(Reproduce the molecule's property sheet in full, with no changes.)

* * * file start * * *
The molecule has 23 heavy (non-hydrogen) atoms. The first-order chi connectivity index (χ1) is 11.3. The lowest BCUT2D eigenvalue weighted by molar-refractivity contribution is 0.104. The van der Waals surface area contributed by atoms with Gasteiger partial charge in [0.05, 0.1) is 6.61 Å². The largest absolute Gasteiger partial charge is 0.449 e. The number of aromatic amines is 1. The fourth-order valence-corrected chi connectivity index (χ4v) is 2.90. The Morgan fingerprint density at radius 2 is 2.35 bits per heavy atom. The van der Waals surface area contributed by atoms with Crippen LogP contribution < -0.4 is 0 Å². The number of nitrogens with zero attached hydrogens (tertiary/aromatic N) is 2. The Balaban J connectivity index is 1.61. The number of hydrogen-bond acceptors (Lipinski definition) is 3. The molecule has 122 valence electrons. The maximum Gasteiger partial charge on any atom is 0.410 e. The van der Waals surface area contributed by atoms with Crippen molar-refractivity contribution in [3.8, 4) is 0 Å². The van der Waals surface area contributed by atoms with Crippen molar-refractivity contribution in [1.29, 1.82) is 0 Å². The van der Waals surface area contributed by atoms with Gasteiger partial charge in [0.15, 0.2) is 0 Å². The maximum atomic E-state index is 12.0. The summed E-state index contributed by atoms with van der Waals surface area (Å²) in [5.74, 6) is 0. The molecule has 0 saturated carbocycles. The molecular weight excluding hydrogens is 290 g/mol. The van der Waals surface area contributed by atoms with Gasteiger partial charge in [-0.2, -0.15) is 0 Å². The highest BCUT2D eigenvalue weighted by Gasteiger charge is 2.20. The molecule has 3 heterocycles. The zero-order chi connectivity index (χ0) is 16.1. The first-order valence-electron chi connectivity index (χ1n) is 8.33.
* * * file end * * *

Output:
The molecule has 23 heavy (non-hydrogen) atoms. The first-order chi connectivity index (χ1) is 11.3. The lowest BCUT2D eigenvalue weighted by molar-refractivity contribution is 0.104. The van der Waals surface area contributed by atoms with Gasteiger partial charge in [0.05, 0.1) is 6.61 Å². The largest absolute Gasteiger partial charge is 0.449 e. The number of aromatic amines is 1. The fourth-order valence-corrected chi connectivity index (χ4v) is 2.90. The Morgan fingerprint density at radius 2 is 2.35 bits per heavy atom. The van der Waals surface area contributed by atoms with Crippen LogP contribution < -0.4 is 0 Å². The number of nitrogens with zero attached hydrogens (tertiary/aromatic N) is 2. The Balaban J connectivity index is 1.61. The number of hydrogen-bond acceptors (Lipinski definition) is 3. The molecule has 122 valence electrons. The maximum Gasteiger partial charge on any atom is 0.410 e. The van der Waals surface area contributed by atoms with Crippen molar-refractivity contribution in [3.8, 4) is 0 Å². The van der Waals surface area contributed by atoms with Crippen molar-refractivity contribution in [1.29, 1.82) is 0 Å². The van der Waals surface area contributed by atoms with Gasteiger partial charge in [0.15, 0.2) is 0 Å². The maximum atomic E-state index is 12.0. The summed E-state index contributed by atoms with van der Waals surface area (Å²) in [5.74, 6) is 0. The molecule has 0 saturated carbocycles. The molecular weight excluding hydrogens is 290 g/mol. The van der Waals surface area contributed by atoms with Gasteiger partial charge in [-0.2, -0.15) is 0 Å². The highest BCUT2D eigenvalue weighted by Gasteiger charge is 2.20. The molecule has 3 heterocycles. The zero-order chi connectivity index (χ0) is 16.1. The first-order valence-electron chi connectivity index (χ1n) is 8.33.